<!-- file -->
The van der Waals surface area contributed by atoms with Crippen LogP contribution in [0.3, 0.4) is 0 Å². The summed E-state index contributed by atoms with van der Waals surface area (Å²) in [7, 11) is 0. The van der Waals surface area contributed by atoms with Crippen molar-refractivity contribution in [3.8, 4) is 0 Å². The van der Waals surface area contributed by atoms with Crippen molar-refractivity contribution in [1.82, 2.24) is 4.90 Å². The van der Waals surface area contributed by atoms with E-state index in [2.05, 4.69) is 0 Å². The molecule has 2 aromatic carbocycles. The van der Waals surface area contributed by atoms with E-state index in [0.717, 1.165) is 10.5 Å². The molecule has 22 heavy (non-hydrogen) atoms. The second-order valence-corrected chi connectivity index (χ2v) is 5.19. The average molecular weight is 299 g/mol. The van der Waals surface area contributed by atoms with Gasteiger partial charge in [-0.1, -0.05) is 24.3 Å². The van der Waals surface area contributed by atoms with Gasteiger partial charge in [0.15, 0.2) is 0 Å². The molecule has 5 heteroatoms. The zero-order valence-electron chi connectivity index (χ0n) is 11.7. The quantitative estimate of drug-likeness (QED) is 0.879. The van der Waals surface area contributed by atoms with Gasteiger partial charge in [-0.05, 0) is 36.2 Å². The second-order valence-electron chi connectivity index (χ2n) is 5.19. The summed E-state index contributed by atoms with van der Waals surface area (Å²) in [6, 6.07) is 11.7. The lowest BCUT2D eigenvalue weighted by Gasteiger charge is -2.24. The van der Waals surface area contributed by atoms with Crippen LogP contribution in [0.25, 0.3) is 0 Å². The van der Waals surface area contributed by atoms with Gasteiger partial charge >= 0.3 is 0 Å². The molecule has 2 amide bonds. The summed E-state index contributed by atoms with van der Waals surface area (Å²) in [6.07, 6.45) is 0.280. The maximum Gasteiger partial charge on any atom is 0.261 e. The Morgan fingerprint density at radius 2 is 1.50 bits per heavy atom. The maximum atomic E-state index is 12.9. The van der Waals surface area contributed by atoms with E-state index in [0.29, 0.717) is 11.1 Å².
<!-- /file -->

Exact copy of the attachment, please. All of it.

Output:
The van der Waals surface area contributed by atoms with Crippen LogP contribution in [0.3, 0.4) is 0 Å². The summed E-state index contributed by atoms with van der Waals surface area (Å²) in [7, 11) is 0. The van der Waals surface area contributed by atoms with Crippen molar-refractivity contribution in [3.8, 4) is 0 Å². The van der Waals surface area contributed by atoms with Crippen molar-refractivity contribution in [1.82, 2.24) is 4.90 Å². The van der Waals surface area contributed by atoms with E-state index in [2.05, 4.69) is 0 Å². The molecule has 2 aromatic carbocycles. The van der Waals surface area contributed by atoms with E-state index in [0.717, 1.165) is 10.5 Å². The molecule has 22 heavy (non-hydrogen) atoms. The second-order valence-corrected chi connectivity index (χ2v) is 5.19. The average molecular weight is 299 g/mol. The van der Waals surface area contributed by atoms with Gasteiger partial charge in [-0.1, -0.05) is 24.3 Å². The van der Waals surface area contributed by atoms with Gasteiger partial charge in [0.15, 0.2) is 0 Å². The molecule has 5 heteroatoms. The zero-order valence-electron chi connectivity index (χ0n) is 11.7. The quantitative estimate of drug-likeness (QED) is 0.879. The van der Waals surface area contributed by atoms with Gasteiger partial charge in [-0.05, 0) is 36.2 Å². The second-order valence-electron chi connectivity index (χ2n) is 5.19. The summed E-state index contributed by atoms with van der Waals surface area (Å²) in [6, 6.07) is 11.7. The lowest BCUT2D eigenvalue weighted by Gasteiger charge is -2.24. The van der Waals surface area contributed by atoms with Crippen LogP contribution in [0.25, 0.3) is 0 Å². The van der Waals surface area contributed by atoms with Gasteiger partial charge >= 0.3 is 0 Å². The molecule has 2 amide bonds. The summed E-state index contributed by atoms with van der Waals surface area (Å²) in [6.07, 6.45) is 0.280. The maximum Gasteiger partial charge on any atom is 0.261 e. The Morgan fingerprint density at radius 2 is 1.50 bits per heavy atom. The maximum atomic E-state index is 12.9. The van der Waals surface area contributed by atoms with E-state index in [0.29, 0.717) is 11.1 Å².